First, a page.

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Arresting Restlessness (Part II)

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Restless mind

Read Part I: Restlessness »

Stop Feeding the Monster

Once you have recognized restlessness for what it is, try very hard not to give in to the urges or impulses that accompany it. If you give in you will only feed the monster, i.e., cultivate additional restlessness—not a good idea.

You can strengthen your ability to resist restless impulses by avoiding behaviors like these during your day-to-day life:

  • Checking your email whenever the thought crosses your mind (e.g., 30 times a day)
  • Picking up the phone and calling a friend just to allay boredom
  • Eating a treat purely for stimulation
  • Racing out the door to escape a case of cabin fever

During meditation practice you can also practice tolerating restlessness. One of the hardest things to do during a bout of restlessness is to continue meditating. But this is exactly what will strengthen you.

So resist quitting, getting up, or changing positions. Do your best to keep your body still. (If you’re in physical pain, by all means move; otherwise, try not to move needlessly.) And when the restless mind manufactures one dramatic story after another, don’t buy in to the story line. In other words, don’t necessarily believe your own mind!

In mindfulness terminology, restlessness is considered a “hindrance” of the mind. It is a hindrance that challenges everyone from time to time, but it doesn’t need to sabotage your practice or your life. In fact, with regular practice, you can use restlessness as an opportunity to hone your mindfulness.

Working with Restlessness

Now that you have recognized restlessness and chosen not to give in to its distractive impulses, how do you proceed?

1. Do not judge restlessness as bad, wrong, or unwanted.

Restlessness is nothing more than a habitual tendency of your mind and body. It’s just another habit to break. It could well be that your psyche developed this habit to distract and protect you from having to experience even deeper emotional pain.

When you label restlessness as bad or unwanted, you actually strengthen it. Instead, accept restlessness as nothing more than your present experience, and try to greet it as you would a good friend at your front door.

2. Let go of restlessness gently without trying to push it away.

Let restlessness go just as you might release a helium balloon into the air to watch it float away. Sometimes restlessness simply dissipates after you let it go. But if its intensity is so great that it remains with you, try the next step:

3. Make the restlessness itself your object of meditative inquiry.

Explore restlessness as if you were a scientist inspecting some new organism under a microscope. Ask yourself questions like these:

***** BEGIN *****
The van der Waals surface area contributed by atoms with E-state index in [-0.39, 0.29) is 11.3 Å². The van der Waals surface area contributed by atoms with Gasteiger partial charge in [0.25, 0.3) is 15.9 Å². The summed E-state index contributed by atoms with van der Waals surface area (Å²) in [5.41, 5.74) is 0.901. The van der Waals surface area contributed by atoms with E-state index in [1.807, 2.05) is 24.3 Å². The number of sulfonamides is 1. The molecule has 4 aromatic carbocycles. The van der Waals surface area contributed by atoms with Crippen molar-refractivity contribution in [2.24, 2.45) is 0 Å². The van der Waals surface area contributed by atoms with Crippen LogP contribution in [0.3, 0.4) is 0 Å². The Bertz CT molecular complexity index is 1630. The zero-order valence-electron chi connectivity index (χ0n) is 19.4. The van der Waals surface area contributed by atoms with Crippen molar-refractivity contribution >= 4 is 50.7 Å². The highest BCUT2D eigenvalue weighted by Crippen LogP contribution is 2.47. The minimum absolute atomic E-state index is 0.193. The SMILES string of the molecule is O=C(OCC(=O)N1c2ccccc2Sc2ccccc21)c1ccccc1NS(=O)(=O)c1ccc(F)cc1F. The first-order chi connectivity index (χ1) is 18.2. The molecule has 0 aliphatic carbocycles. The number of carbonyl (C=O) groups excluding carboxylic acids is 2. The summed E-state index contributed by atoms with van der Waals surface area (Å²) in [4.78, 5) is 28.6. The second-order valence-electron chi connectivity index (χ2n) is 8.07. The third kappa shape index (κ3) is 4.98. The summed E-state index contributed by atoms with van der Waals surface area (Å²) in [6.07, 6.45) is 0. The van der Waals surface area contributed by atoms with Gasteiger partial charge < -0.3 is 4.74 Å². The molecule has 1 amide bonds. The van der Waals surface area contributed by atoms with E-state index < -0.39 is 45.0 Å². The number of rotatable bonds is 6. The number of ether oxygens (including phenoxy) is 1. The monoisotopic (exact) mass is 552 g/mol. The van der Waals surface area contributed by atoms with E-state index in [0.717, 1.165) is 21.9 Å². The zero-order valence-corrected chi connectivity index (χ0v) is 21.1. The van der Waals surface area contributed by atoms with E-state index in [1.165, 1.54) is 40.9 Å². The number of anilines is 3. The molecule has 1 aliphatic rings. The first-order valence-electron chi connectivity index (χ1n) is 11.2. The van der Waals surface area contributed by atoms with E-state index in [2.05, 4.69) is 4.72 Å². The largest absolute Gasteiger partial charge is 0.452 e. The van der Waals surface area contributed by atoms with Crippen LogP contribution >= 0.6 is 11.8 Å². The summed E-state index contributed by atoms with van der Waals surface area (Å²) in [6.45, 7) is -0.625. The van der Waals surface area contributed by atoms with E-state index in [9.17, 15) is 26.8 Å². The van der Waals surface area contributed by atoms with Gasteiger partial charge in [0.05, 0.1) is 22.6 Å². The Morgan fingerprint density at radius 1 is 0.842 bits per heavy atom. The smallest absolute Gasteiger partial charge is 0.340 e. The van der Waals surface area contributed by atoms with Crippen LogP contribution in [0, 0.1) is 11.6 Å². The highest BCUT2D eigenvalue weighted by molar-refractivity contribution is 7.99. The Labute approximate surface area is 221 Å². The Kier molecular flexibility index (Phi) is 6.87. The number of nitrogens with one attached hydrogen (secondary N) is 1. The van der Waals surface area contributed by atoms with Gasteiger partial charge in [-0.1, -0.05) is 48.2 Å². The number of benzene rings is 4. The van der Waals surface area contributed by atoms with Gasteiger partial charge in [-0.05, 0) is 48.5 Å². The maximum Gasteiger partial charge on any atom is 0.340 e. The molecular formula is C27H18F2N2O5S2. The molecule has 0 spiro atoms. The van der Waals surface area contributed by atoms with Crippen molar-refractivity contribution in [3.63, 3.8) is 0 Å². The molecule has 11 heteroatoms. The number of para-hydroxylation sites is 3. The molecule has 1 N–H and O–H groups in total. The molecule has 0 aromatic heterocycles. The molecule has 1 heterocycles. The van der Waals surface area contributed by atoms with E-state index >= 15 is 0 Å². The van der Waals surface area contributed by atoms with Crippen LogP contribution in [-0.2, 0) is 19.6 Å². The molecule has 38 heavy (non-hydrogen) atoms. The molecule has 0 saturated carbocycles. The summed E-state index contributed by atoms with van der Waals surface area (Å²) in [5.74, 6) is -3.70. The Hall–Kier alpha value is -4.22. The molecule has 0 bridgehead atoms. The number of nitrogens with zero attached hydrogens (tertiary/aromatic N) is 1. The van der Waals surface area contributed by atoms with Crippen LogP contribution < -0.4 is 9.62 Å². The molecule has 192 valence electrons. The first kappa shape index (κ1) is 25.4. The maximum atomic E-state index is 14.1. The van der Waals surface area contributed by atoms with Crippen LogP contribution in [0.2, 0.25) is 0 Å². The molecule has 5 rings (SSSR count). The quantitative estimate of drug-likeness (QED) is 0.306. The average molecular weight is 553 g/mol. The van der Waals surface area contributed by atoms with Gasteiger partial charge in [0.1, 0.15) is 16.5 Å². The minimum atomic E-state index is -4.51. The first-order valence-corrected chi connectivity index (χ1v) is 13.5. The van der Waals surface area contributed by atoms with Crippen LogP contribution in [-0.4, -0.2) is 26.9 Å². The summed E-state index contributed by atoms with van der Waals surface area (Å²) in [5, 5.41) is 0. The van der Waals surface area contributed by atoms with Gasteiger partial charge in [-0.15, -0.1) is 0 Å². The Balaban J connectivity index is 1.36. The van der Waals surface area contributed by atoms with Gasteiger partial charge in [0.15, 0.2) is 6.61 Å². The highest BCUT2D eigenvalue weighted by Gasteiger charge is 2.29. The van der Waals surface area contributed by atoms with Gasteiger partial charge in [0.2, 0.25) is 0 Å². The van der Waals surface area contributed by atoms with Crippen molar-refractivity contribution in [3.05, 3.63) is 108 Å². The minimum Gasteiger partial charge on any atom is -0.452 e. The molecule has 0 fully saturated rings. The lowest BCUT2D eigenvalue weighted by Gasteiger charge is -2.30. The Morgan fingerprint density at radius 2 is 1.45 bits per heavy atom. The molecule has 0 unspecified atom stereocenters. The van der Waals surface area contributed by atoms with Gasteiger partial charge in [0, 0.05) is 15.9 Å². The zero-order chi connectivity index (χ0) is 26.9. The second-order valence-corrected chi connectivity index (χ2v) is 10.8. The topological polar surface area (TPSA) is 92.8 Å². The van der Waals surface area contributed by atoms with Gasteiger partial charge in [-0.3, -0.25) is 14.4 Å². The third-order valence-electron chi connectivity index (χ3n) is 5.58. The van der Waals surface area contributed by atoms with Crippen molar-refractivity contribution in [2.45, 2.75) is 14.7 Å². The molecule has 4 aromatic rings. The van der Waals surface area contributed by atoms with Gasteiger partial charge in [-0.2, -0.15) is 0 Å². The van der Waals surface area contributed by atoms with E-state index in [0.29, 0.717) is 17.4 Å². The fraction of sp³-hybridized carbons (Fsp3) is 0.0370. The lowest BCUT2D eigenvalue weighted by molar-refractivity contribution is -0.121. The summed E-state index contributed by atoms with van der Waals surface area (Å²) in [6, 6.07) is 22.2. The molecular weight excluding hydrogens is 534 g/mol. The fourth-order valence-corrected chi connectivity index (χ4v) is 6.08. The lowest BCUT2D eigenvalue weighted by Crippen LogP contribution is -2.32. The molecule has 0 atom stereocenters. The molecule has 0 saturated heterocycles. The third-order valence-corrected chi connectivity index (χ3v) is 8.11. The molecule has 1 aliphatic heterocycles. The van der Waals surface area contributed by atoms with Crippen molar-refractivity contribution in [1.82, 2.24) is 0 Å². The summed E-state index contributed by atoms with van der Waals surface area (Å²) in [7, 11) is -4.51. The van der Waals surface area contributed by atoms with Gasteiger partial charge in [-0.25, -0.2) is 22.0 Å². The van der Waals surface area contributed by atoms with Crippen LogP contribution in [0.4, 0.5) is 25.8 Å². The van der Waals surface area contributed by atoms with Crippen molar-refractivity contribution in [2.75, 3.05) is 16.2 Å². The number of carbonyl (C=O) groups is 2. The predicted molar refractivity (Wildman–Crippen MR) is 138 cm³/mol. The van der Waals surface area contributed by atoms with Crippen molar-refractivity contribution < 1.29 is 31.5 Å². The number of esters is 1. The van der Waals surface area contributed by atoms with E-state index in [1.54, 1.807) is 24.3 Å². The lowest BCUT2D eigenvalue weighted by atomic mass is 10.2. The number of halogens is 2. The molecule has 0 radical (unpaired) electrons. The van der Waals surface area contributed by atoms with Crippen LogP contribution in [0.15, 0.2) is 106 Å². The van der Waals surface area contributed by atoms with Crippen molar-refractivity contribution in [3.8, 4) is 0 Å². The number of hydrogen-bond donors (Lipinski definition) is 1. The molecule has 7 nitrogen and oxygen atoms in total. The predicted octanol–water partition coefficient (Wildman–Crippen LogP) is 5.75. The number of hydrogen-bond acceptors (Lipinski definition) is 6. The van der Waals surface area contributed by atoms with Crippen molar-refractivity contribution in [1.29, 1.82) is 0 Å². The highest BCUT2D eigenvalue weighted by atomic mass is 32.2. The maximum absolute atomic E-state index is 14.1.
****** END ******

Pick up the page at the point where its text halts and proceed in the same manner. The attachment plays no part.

• What is this restlessness?
  • How does it feel in my body?
  • Where and how is it affecting my body?
  • Does it have a color? Texture? Storyline?
  • How is it affecting my heart? My mind?
  • Do I feel anything else? Angry? Impatient? Sad? Open? Closed off?

After posing these questions, try the following:

  • Allow yourself to feel all the emotions that come up.
  • Explore beneath the restlessness. Can you sense any feelings fear, incompleteness, or isolation?
  • Notice if the restlessness morphs into something else.
  • Note the temporary nature of restlessness. Eventually, it simply rises and passes away.
  • As restlessness dissipates, allow yourself to enjoy the peace left in its wake.

If your sense of restlessness is accompanied by high anxiety that feels too hard to bear—let alone explore—engage in some relaxing activity until you’re calmer. You could try doing one of these activities:

  • Take a bath.
  • Have a cup of tea.
  • Sit outside in the sun.
  • Bird watch.
  • Read something uplifting.
  • Listen to music and sing along.
  • Lose yourself in an engaging hobby.

After your restlessness has settled into a calmer state, return to exploring it.

Finding Peace

When I first started my mindfulness practice, restlessness and anxiety were my natural states. Needless to say, I got a lot of practice working with this uncomfortable hindrance. But once I started opening up to and exploring the restlessness, I unearthed a huge pool of fear— fear that was at the root of my restlessness.

I dealt with the fear by opening up to it, allowing it to be present, and exploring how it felt in my body, heart, and mind. Over time the fear dissipated into an infinite pool of peaceful energy and presence.

Open up to restlessness; allow it; explore it. Eventually the restlessness itself will become the doorway to your true nature—peace.

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